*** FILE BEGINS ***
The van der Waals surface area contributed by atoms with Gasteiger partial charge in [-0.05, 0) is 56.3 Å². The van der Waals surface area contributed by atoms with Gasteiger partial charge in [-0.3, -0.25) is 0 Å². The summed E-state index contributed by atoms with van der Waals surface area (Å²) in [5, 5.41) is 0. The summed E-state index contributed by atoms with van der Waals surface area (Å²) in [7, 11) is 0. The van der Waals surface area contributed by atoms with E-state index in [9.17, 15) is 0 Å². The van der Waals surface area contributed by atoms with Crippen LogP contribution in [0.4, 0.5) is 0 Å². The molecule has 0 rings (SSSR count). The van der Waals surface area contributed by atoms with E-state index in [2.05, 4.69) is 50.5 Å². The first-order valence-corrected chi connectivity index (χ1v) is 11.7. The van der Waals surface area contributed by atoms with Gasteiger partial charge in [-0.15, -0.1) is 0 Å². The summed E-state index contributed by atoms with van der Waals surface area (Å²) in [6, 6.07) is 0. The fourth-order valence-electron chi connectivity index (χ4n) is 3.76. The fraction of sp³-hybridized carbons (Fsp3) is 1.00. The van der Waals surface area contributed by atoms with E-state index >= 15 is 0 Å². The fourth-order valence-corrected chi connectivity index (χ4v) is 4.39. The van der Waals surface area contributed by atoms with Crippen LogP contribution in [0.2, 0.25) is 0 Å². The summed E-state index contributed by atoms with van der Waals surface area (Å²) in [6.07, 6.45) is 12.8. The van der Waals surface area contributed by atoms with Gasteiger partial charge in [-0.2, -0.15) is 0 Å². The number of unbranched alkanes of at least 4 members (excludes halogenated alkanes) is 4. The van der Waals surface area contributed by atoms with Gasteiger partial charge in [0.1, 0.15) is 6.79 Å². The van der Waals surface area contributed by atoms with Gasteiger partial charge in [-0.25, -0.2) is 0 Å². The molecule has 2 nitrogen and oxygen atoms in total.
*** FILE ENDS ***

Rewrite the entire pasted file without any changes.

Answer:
The van der Waals surface area contributed by atoms with Gasteiger partial charge in [-0.05, 0) is 56.3 Å². The van der Waals surface area contributed by atoms with Gasteiger partial charge in [-0.3, -0.25) is 0 Å². The summed E-state index contributed by atoms with van der Waals surface area (Å²) in [5, 5.41) is 0. The summed E-state index contributed by atoms with van der Waals surface area (Å²) in [7, 11) is 0. The van der Waals surface area contributed by atoms with E-state index in [9.17, 15) is 0 Å². The van der Waals surface area contributed by atoms with Crippen LogP contribution in [0.4, 0.5) is 0 Å². The molecule has 0 rings (SSSR count). The van der Waals surface area contributed by atoms with E-state index in [2.05, 4.69) is 50.5 Å². The first-order valence-corrected chi connectivity index (χ1v) is 11.7. The van der Waals surface area contributed by atoms with Gasteiger partial charge in [-0.15, -0.1) is 0 Å². The summed E-state index contributed by atoms with van der Waals surface area (Å²) in [6, 6.07) is 0. The fourth-order valence-electron chi connectivity index (χ4n) is 3.76. The fraction of sp³-hybridized carbons (Fsp3) is 1.00. The van der Waals surface area contributed by atoms with E-state index >= 15 is 0 Å². The fourth-order valence-corrected chi connectivity index (χ4v) is 4.39. The van der Waals surface area contributed by atoms with Crippen LogP contribution in [0.2, 0.25) is 0 Å². The summed E-state index contributed by atoms with van der Waals surface area (Å²) in [6.07, 6.45) is 12.8. The van der Waals surface area contributed by atoms with Gasteiger partial charge in [-0.2, -0.15) is 0 Å². The number of unbranched alkanes of at least 4 members (excludes halogenated alkanes) is 4. The van der Waals surface area contributed by atoms with Gasteiger partial charge in [0.1, 0.15) is 6.79 Å². The van der Waals surface area contributed by atoms with Gasteiger partial charge in [-0.25, -0.2) is 0 Å². The molecule has 2 nitrogen and oxygen atoms in total.